This year at NAB was somewhat unique in what wasn't there. In addition to 30,000 or so less people, there really weren't any huge, earthshakingly new items in the RF area. What was there was a continuing steady improvement in the technologies that have been emerging over the last several years.
Dielectric offers the FLEXLine coaxial cable, which is available in 7/8” through 6-1/8” line sizes and features patented precision-fitted connectors.
One item that, while seemingly small, was good to see, was the elimination of “crowbar” circuits in some of the UHF transmitters. As a refresher, the “crowbar” circuits were designed to dump all the existing energy in the power supply system when an arc was sensed in an IOT. This has always been something of a frantic circuit involving hugely wild currents. Now, manufacturers have developed switching power supply circuits that will remove the power source from an IOT quickly enough to save the device in a more calm and controlled manner.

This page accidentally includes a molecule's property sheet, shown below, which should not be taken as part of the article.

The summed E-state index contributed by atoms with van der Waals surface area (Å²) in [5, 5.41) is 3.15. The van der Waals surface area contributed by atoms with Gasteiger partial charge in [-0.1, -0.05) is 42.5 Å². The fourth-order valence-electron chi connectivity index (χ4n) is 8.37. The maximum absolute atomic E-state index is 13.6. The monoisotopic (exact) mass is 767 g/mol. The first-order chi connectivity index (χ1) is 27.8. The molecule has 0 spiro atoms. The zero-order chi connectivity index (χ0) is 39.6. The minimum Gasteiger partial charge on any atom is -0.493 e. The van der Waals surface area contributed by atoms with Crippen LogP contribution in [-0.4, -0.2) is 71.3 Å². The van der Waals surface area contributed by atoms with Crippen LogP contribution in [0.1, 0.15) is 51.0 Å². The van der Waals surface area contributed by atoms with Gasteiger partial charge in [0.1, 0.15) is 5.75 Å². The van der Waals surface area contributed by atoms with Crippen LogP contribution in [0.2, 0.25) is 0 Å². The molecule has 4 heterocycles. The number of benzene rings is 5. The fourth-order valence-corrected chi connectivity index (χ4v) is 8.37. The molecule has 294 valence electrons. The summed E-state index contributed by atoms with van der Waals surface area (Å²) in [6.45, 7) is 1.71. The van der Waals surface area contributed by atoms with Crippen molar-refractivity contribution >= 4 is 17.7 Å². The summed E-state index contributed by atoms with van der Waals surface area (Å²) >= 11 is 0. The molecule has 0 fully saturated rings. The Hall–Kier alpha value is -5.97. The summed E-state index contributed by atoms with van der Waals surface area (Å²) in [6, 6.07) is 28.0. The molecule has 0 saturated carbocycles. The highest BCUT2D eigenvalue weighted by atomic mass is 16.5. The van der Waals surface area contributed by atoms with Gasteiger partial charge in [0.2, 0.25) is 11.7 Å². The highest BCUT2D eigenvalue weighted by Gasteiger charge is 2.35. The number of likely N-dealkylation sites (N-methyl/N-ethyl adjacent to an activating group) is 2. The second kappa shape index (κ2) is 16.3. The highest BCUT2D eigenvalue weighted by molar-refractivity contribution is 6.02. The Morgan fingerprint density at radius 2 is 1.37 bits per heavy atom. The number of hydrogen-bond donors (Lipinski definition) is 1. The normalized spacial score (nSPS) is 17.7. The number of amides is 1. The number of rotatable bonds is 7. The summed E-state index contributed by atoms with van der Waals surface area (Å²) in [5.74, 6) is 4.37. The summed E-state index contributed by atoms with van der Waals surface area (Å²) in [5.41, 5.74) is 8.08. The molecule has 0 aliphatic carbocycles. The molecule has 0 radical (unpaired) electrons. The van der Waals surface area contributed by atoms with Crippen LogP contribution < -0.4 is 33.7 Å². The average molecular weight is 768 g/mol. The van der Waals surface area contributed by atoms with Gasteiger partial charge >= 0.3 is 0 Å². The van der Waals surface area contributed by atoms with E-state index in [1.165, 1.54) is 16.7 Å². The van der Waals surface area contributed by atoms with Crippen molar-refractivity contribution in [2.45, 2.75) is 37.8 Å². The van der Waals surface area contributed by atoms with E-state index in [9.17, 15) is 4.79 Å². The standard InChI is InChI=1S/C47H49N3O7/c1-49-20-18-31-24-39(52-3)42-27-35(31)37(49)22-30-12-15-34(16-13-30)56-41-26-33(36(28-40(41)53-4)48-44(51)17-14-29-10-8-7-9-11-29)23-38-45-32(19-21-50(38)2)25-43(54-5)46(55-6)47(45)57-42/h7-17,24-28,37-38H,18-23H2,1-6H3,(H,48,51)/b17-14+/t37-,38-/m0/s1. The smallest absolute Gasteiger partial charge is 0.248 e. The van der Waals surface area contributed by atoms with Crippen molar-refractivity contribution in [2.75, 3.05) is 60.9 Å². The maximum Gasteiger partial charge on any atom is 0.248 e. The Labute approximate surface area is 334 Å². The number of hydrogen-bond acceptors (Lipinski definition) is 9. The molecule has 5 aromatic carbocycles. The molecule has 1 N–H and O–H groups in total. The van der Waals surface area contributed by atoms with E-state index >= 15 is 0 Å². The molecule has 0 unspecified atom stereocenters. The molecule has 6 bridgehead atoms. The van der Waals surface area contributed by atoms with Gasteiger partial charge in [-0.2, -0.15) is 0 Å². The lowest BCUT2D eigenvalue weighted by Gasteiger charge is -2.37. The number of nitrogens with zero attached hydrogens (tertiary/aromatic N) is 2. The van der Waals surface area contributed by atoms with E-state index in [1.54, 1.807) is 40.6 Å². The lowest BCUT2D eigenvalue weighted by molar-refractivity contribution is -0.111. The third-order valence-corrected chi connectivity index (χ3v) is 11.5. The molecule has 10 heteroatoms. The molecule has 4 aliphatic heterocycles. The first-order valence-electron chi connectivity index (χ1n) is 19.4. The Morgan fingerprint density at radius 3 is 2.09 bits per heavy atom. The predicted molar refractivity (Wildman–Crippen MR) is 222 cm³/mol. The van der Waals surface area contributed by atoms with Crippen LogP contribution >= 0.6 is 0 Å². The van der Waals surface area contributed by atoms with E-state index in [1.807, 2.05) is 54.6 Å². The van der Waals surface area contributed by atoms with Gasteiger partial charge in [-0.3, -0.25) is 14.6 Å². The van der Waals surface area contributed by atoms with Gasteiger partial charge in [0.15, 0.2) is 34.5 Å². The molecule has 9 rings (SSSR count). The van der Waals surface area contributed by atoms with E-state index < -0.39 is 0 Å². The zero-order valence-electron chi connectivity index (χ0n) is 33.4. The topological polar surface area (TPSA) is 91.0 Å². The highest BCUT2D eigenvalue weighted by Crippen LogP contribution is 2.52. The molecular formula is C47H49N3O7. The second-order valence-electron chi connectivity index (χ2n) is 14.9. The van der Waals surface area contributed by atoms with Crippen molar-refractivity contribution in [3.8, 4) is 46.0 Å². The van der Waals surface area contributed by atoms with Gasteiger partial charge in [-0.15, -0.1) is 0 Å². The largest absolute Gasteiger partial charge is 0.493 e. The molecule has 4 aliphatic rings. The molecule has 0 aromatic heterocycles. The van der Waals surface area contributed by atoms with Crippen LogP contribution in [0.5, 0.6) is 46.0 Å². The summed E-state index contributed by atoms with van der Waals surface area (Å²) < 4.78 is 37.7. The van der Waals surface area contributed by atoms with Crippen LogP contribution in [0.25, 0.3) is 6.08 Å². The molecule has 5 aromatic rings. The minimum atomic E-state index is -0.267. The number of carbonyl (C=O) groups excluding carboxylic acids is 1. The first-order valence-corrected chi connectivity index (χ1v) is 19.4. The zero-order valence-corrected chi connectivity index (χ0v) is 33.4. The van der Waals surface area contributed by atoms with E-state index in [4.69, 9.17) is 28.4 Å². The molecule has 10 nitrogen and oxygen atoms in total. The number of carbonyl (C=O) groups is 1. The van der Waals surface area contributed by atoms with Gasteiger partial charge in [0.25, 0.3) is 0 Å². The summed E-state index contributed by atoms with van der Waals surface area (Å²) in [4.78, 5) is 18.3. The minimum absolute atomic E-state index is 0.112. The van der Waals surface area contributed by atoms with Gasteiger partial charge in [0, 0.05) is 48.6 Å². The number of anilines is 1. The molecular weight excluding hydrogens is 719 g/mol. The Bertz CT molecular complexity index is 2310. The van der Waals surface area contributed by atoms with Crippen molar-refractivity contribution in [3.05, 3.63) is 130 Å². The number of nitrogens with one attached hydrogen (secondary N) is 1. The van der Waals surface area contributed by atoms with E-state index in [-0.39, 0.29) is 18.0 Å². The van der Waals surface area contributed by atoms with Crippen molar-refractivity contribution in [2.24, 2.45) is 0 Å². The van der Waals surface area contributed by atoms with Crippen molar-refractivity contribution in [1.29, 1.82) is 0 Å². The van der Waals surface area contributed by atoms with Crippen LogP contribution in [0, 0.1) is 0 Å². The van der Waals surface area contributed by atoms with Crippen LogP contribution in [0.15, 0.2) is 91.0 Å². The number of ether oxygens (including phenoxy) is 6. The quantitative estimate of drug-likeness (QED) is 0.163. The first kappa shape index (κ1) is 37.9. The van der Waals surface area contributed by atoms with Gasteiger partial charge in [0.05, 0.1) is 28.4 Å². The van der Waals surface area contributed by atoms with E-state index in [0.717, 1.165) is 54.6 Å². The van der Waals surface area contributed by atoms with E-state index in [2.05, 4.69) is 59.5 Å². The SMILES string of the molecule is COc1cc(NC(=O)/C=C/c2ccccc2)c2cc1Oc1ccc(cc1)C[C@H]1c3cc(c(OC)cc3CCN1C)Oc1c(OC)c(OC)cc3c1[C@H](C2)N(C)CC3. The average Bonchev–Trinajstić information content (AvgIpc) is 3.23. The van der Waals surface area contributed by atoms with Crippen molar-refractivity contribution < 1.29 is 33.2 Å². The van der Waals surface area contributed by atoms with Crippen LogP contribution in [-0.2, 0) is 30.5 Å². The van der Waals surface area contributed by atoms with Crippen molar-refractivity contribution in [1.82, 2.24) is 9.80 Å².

This will be helpful with UPS systems. While these systems have worked capably with crowbar circuits, it has often been necessary to get the UPS manufacturer to adjust the equipment to a non-normal mode of operation. This was necessary in order to dump the UPS load back to the power line when the huge current demand hit during the crowbar activation. The new circuits will eliminate that sudden demand on the UPS.
Almost everyone now has controllers in their transmitters that permit access and adjustment in varying degrees from either a modem or via the Internet. Some have gone even further. As an example, Ai offers a service they call Remote Parameter Monitoring (RPM). In this system, the factory monitors a station's transmitter performance with trend-spotting software and notifies the station when conditions appear to indicate the development of a problem. This type of service has been offered by independent groups in the past. However, this differs from a “broad brush” approach in that it is offered by manufacturers only for the equipment that they have produced.